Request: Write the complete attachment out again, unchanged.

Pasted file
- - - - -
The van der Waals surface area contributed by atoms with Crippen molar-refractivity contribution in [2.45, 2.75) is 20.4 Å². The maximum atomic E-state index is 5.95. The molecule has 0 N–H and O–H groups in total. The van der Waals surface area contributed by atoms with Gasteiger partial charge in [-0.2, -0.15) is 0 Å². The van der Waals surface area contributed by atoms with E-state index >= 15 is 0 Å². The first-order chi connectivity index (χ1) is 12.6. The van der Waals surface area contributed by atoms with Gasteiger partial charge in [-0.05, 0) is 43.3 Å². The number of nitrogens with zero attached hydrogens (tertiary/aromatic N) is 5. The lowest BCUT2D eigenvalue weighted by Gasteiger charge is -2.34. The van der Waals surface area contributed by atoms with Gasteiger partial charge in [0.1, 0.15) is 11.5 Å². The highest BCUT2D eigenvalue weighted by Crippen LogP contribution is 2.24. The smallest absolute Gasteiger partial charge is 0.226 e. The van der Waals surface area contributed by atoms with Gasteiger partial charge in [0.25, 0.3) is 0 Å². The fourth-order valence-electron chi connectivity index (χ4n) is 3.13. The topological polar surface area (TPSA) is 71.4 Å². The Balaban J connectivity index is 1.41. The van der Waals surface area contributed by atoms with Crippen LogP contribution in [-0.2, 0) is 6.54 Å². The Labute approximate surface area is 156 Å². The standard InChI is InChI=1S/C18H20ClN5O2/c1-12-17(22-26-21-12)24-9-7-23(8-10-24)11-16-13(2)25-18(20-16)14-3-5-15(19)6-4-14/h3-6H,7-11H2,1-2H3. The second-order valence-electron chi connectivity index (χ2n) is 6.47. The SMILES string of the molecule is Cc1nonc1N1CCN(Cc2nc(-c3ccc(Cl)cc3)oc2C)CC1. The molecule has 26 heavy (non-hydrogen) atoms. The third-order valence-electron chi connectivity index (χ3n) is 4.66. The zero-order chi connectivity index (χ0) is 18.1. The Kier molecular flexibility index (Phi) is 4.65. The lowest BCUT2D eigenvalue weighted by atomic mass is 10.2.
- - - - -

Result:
The van der Waals surface area contributed by atoms with Crippen molar-refractivity contribution in [2.45, 2.75) is 20.4 Å². The maximum atomic E-state index is 5.95. The molecule has 0 N–H and O–H groups in total. The van der Waals surface area contributed by atoms with Gasteiger partial charge in [-0.2, -0.15) is 0 Å². The van der Waals surface area contributed by atoms with E-state index >= 15 is 0 Å². The first-order chi connectivity index (χ1) is 12.6. The van der Waals surface area contributed by atoms with Gasteiger partial charge in [-0.05, 0) is 43.3 Å². The number of nitrogens with zero attached hydrogens (tertiary/aromatic N) is 5. The lowest BCUT2D eigenvalue weighted by Gasteiger charge is -2.34. The van der Waals surface area contributed by atoms with Gasteiger partial charge in [0.1, 0.15) is 11.5 Å². The highest BCUT2D eigenvalue weighted by Crippen LogP contribution is 2.24. The smallest absolute Gasteiger partial charge is 0.226 e. The van der Waals surface area contributed by atoms with Gasteiger partial charge in [0.25, 0.3) is 0 Å². The fourth-order valence-electron chi connectivity index (χ4n) is 3.13. The topological polar surface area (TPSA) is 71.4 Å². The Balaban J connectivity index is 1.41. The van der Waals surface area contributed by atoms with Crippen LogP contribution in [-0.2, 0) is 6.54 Å². The Labute approximate surface area is 156 Å². The standard InChI is InChI=1S/C18H20ClN5O2/c1-12-17(22-26-21-12)24-9-7-23(8-10-24)11-16-13(2)25-18(20-16)14-3-5-15(19)6-4-14/h3-6H,7-11H2,1-2H3. The second-order valence-electron chi connectivity index (χ2n) is 6.47. The SMILES string of the molecule is Cc1nonc1N1CCN(Cc2nc(-c3ccc(Cl)cc3)oc2C)CC1. The molecule has 26 heavy (non-hydrogen) atoms. The third-order valence-electron chi connectivity index (χ3n) is 4.66. The zero-order chi connectivity index (χ0) is 18.1. The Kier molecular flexibility index (Phi) is 4.65. The lowest BCUT2D eigenvalue weighted by atomic mass is 10.2.